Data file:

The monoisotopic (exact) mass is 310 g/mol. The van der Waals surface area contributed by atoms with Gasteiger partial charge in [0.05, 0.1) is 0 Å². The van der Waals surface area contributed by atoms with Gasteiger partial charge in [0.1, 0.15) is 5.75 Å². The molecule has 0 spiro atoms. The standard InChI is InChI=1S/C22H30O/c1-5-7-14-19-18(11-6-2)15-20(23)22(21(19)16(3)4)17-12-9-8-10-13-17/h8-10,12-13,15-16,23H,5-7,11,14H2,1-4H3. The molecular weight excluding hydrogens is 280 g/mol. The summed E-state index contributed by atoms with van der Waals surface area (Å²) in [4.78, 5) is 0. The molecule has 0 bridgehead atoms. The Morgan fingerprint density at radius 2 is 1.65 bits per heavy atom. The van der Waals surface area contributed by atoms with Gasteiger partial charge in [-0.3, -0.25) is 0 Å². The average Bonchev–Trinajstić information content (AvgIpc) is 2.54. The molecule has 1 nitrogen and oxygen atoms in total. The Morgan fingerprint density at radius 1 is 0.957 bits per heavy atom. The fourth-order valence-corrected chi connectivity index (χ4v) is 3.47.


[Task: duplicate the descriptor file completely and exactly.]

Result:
The monoisotopic (exact) mass is 310 g/mol. The van der Waals surface area contributed by atoms with Gasteiger partial charge in [0.05, 0.1) is 0 Å². The van der Waals surface area contributed by atoms with Gasteiger partial charge in [0.1, 0.15) is 5.75 Å². The molecule has 0 spiro atoms. The standard InChI is InChI=1S/C22H30O/c1-5-7-14-19-18(11-6-2)15-20(23)22(21(19)16(3)4)17-12-9-8-10-13-17/h8-10,12-13,15-16,23H,5-7,11,14H2,1-4H3. The molecular weight excluding hydrogens is 280 g/mol. The summed E-state index contributed by atoms with van der Waals surface area (Å²) in [4.78, 5) is 0. The molecule has 0 bridgehead atoms. The Morgan fingerprint density at radius 2 is 1.65 bits per heavy atom. The van der Waals surface area contributed by atoms with Gasteiger partial charge in [-0.3, -0.25) is 0 Å². The average Bonchev–Trinajstić information content (AvgIpc) is 2.54. The molecule has 1 nitrogen and oxygen atoms in total. The Morgan fingerprint density at radius 1 is 0.957 bits per heavy atom. The fourth-order valence-corrected chi connectivity index (χ4v) is 3.47.